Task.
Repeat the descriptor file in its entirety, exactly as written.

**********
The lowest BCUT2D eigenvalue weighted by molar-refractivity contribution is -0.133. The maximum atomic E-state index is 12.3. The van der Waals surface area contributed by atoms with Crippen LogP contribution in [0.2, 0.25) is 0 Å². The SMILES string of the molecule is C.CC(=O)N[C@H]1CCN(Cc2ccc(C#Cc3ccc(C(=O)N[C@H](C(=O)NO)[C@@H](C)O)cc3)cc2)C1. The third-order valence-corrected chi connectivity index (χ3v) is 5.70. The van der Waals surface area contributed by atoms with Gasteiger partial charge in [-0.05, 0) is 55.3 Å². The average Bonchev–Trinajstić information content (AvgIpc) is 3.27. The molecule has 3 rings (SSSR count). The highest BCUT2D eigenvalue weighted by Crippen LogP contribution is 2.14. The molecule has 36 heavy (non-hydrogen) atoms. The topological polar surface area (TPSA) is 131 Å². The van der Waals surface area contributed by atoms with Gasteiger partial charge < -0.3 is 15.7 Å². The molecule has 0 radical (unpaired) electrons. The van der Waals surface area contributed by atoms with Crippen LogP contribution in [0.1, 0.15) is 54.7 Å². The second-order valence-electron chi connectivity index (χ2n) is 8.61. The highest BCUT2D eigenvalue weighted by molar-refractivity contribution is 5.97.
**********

The lowest BCUT2D eigenvalue weighted by molar-refractivity contribution is -0.133. The maximum atomic E-state index is 12.3. The van der Waals surface area contributed by atoms with Crippen LogP contribution in [0.2, 0.25) is 0 Å². The SMILES string of the molecule is C.CC(=O)N[C@H]1CCN(Cc2ccc(C#Cc3ccc(C(=O)N[C@H](C(=O)NO)[C@@H](C)O)cc3)cc2)C1. The third-order valence-corrected chi connectivity index (χ3v) is 5.70. The van der Waals surface area contributed by atoms with Gasteiger partial charge in [-0.05, 0) is 55.3 Å². The average Bonchev–Trinajstić information content (AvgIpc) is 3.27. The molecule has 3 rings (SSSR count). The highest BCUT2D eigenvalue weighted by Crippen LogP contribution is 2.14. The molecule has 36 heavy (non-hydrogen) atoms. The topological polar surface area (TPSA) is 131 Å². The van der Waals surface area contributed by atoms with Gasteiger partial charge < -0.3 is 15.7 Å². The molecule has 0 radical (unpaired) electrons. The van der Waals surface area contributed by atoms with Crippen LogP contribution in [0.1, 0.15) is 54.7 Å². The second-order valence-electron chi connectivity index (χ2n) is 8.61. The highest BCUT2D eigenvalue weighted by molar-refractivity contribution is 5.97.